James Street wasn’t heavily recruited out of high school. Undersized for a quarterback, the fiery East Texas native worked his way up the ranks and earned a starting spot for the Longhorns—in both baseball and football—and captained the ’Horns to the 1969 football national championship under Coach Darrell K Royal.
Street, ’69, Life Member, died this morning at his home in Austin. According to media reports, the cause of death was a heart attack. He was 65 years old.
In addition to throwing two no-hitters for the Texas baseball team, Street was the only undefeated quarterback in school history, notching 20 wins on the football field.
“He was going to beat you if he was an option QB, a passing QB a running back, a tight end or if he was shooting marbles or playing tennis,” teammate and NFL tight end Ted Koy, BJ ’73, Life Member, told the sports website Horns 247. “Name the sport, the game, he was going to beat you.”
Street was perhaps best known for his role in the “Game of the Century,” the 1969 face-off between top-ranked Texas and No. 2 Arkansas that cemented the Longhorns’ status as national champions. Texas was trailing Arkansas 14-0 when Street broke free for a spectacular 42-yard run to open the fourth quarter. With a two-point conversion, the Longhorns closed in, 14-8.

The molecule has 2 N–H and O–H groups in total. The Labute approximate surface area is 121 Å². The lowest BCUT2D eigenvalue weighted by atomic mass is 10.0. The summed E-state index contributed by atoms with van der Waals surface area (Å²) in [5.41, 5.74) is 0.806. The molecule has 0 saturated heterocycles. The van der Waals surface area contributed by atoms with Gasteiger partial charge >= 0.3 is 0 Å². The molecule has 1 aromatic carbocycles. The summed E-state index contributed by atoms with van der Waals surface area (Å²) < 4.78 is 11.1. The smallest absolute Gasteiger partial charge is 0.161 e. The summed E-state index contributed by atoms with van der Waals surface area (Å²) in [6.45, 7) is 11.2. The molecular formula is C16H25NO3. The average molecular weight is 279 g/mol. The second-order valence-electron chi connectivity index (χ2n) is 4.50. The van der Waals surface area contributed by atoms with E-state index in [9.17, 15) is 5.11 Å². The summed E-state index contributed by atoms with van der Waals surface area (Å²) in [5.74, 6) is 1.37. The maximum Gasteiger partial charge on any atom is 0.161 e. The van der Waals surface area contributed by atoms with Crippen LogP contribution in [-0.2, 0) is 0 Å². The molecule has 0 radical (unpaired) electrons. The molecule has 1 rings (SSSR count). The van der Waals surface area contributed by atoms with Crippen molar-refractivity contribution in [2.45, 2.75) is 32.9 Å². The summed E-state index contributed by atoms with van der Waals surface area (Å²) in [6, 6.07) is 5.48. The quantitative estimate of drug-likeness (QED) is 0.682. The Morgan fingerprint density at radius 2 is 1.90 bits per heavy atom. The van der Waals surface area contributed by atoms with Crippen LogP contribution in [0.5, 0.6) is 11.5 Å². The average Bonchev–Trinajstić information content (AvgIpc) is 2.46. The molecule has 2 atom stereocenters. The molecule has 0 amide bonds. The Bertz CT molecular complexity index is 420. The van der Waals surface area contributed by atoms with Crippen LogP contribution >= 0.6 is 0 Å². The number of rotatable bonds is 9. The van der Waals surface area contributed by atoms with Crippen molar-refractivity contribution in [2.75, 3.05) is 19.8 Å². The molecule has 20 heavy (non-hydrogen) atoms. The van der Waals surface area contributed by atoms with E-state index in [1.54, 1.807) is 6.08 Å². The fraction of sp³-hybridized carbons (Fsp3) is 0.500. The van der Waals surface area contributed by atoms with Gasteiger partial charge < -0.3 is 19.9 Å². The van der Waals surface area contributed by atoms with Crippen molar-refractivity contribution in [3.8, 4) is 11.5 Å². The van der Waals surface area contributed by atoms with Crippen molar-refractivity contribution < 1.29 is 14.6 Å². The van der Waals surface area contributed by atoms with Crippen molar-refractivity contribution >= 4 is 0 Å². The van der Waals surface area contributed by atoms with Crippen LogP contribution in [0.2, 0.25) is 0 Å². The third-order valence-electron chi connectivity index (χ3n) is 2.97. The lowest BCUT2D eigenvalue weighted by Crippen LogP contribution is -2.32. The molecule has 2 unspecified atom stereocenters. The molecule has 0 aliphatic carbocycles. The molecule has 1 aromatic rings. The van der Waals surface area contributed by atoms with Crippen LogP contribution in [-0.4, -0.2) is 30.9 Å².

As the clock ticked down to under five minutes, Street led the offense onto the field for a crucial fourth-down play. Everyone, from coaches to players, expected Royal to call an option play designed to give Street multiple possible targets. As the quarterback trotted onto the field, Royal called for Street to pass to tight end Randy Peschel, BBA ’71, a one-shot play that had to work. Street stopped in his tracks, turned to Royal, and asked if he was sure.
“Yes, I’m damn sure,” Royal said, according to Street.
Royal’s faith in Street and Peschel paid off, and with President Richard Nixon in attendance, Street lobbed a 44-yard bomb to the ready tight end, who managed to pull in the pass despite being dogged by two Razorback defenders. A touchdown two plays later, along with the extra point by the delightfully named Happy Feller, BJ ’72, put Texas on top for good, 15-14. Texas was once again the national champion. And the long shot had once again paid off.
The talented Street also helped lead the Longhorn baseball team to two Southwest Conference championships. One of his five sons, Huston Street, ’04, is a pitcher for the San Diego Padres and also pitched for UT.
Watch highlights of Street from the 1969 Arkansas game below. Can’t view the video? Click here.
Photo courtesy UT Athletics.
The last touchdown was a thing of beauty!...
Honestly, I'm so confused. I'm a sophomore in high school... That you could poss...
I commend Reiss' follow through, but I think that the experiment may have been f...